If you drive North of Salt Lake or South of Provo, you’ll begin to see a relatively steady drop off in the number of complexes and companies. Instead, you’ll see miles and miles of farmland.

Living in a city, it is hard to understand the role agriculture plays in the state you live in beyond the stands at the summer Farmer’s Market. But while agriculture is not Utah’s main source of income, and you may not think “Where did this come from?” before purchasing produce or eating at a restaurant, farming still plays a larger role than you may imagine.

Agriculture contributes $1.8 billion to Utah’s economy every year– 69% from livestock and livestock products, and 31% from crop sales. Beef Cattle and milk bring in the most cash, with cattle sales of about $380 million and milk at $355 million yearly. The top crop by value of sales is hay at $275 million. Other livestock that generates the most income are hogs, chicken eggs, sheep, and lambs, while the next top sellers in crops, after hay, are nursery items (potted plants and shrubbery), grains, and oilseeds.

But what about fruits and vegetables?

Utah farming currently produces 98% of the grains and 135% of the protein it needs to be self-sufficient. However, the state only produces 3% of the fruit, 2% of the vegetables, and 25% of the dairy it needs to be able to feed its population. The main vegetables Utah harvests are dry onions, pumpkins, and sweet corn. Though only a small amount of farm acreage is devoted to fruits, Utah is the second-largest producer of tart cherries in the country. The other leading fruits of Utah are peaches and apples.

Why aren’t those numbers higher?

While livestock is more resource intensive, and they have a higher water footprint, crops often rely on more specific weather and soil conditions than livestock do, and there is only so much prime agricultural land in Utah.  Utah is also consistently in a drought, and farmers do not want to risk wasting water on a crop that may not succeed from year to year.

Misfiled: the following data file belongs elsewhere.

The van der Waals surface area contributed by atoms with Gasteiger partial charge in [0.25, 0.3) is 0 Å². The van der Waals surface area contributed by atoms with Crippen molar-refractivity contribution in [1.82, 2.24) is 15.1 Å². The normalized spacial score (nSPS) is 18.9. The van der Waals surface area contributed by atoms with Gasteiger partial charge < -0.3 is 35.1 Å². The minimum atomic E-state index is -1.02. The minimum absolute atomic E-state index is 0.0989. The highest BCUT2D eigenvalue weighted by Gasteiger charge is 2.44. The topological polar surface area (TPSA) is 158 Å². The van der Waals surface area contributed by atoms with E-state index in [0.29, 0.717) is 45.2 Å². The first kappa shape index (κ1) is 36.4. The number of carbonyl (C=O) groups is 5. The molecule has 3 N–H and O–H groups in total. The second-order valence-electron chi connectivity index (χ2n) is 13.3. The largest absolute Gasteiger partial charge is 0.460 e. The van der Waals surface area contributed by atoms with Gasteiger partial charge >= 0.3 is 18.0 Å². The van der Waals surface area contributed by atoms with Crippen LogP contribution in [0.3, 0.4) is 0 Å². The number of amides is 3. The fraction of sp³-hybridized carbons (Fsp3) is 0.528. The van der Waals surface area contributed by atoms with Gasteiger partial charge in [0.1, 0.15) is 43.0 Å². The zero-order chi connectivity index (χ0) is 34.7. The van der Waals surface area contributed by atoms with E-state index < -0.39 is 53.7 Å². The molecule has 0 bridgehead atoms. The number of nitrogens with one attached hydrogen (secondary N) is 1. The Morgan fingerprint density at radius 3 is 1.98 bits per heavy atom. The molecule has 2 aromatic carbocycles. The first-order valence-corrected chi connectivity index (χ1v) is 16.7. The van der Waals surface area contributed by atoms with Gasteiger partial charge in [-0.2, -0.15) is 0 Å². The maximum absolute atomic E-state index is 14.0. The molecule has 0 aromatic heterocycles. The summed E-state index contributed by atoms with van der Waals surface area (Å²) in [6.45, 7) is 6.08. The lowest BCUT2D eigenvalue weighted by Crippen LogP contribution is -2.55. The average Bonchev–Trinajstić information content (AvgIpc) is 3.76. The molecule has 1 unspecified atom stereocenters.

Why is this important to know?

A Study from Envision Utah states that Utahns want to eat more locally grown foods and the best way to do that is by learning more about the farms that grow them and what they need to succeed.

Learning more about agriculture can help Utahns make more educated decisions about possible developments and changes to the agricultural landscape of Utah. It can help farmer’s market frequenters and grocery store produce shoppers eat more seasonal and locally grown food.

It also fosters a deeper appreciation of the skill and science required in farming, as well as for the Earth that offers such plenty. Everything from animal care to soil cultivation requires certain processes, formulas, and/or technology. Agricultural technology increases the success of many crops; can decrease the use of fertilizer, pesticides, and water; increases worker safety; and reduces the negative repercussions on our ecosystem.

What is Curiosity Farms? 

Farm Country gives a little taste of what farm life is like, but in efforts to cultivate deeper education and connections between our farm and the broader world of farming and agricultural science, Thanksgiving Point is building Curiosity Farms. All the classics will be kept, like the close-up animal interactions and the pony rides, but this new science center will focus on science and the natural world. Curiosity Farms will include stations on milk production, poultry raising, food production, and vet care. Guests will have a chance to feed and clean the animals, becoming more educated on animal welfare. To learn more about the keys to successful crops, Curiosity Farms will be utilizing Grow Pods which allow you to grow food in a smaller space using half the resources.

The goal of Curiosity Farms is to create a more interactive approach to learning about the science ingrained in the fabric of farming, as well as the role agriculture plays in our society and in our own lives. Construction on Curiosity Farms has just begun, and we are so excited to open this science center and bring the joy of learning and wonders of the natural world to life.